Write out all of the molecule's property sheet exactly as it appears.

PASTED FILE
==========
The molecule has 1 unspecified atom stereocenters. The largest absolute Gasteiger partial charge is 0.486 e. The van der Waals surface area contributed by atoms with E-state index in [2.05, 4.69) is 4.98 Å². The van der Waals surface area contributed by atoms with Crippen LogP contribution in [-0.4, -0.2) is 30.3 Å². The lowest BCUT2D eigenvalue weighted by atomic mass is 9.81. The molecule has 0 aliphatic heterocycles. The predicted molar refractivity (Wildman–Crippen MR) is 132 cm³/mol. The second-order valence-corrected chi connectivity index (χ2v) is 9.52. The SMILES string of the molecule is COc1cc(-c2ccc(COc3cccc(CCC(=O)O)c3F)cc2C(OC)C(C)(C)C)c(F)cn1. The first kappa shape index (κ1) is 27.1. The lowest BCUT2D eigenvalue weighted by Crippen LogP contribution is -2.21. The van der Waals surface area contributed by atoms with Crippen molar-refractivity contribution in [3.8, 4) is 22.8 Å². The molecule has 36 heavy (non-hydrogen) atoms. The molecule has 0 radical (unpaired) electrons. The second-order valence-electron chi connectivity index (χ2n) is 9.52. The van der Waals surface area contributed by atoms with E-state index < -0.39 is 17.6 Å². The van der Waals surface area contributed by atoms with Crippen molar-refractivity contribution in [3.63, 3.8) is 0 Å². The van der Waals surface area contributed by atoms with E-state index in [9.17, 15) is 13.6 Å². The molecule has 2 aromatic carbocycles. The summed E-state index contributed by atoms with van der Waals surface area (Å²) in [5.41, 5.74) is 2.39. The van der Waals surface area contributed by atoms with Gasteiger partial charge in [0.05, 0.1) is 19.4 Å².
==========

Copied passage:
The molecule has 1 unspecified atom stereocenters. The largest absolute Gasteiger partial charge is 0.486 e. The van der Waals surface area contributed by atoms with E-state index in [2.05, 4.69) is 4.98 Å². The van der Waals surface area contributed by atoms with Crippen LogP contribution in [-0.4, -0.2) is 30.3 Å². The lowest BCUT2D eigenvalue weighted by atomic mass is 9.81. The molecule has 0 aliphatic heterocycles. The predicted molar refractivity (Wildman–Crippen MR) is 132 cm³/mol. The second-order valence-corrected chi connectivity index (χ2v) is 9.52. The SMILES string of the molecule is COc1cc(-c2ccc(COc3cccc(CCC(=O)O)c3F)cc2C(OC)C(C)(C)C)c(F)cn1. The first kappa shape index (κ1) is 27.1. The lowest BCUT2D eigenvalue weighted by Crippen LogP contribution is -2.21. The van der Waals surface area contributed by atoms with Crippen molar-refractivity contribution in [3.8, 4) is 22.8 Å². The molecule has 36 heavy (non-hydrogen) atoms. The molecule has 0 radical (unpaired) electrons. The second-order valence-electron chi connectivity index (χ2n) is 9.52. The van der Waals surface area contributed by atoms with E-state index < -0.39 is 17.6 Å². The van der Waals surface area contributed by atoms with Crippen molar-refractivity contribution in [3.63, 3.8) is 0 Å². The van der Waals surface area contributed by atoms with E-state index in [9.17, 15) is 13.6 Å². The molecule has 2 aromatic carbocycles. The summed E-state index contributed by atoms with van der Waals surface area (Å²) in [5.41, 5.74) is 2.39. The van der Waals surface area contributed by atoms with Gasteiger partial charge in [0.05, 0.1) is 19.4 Å².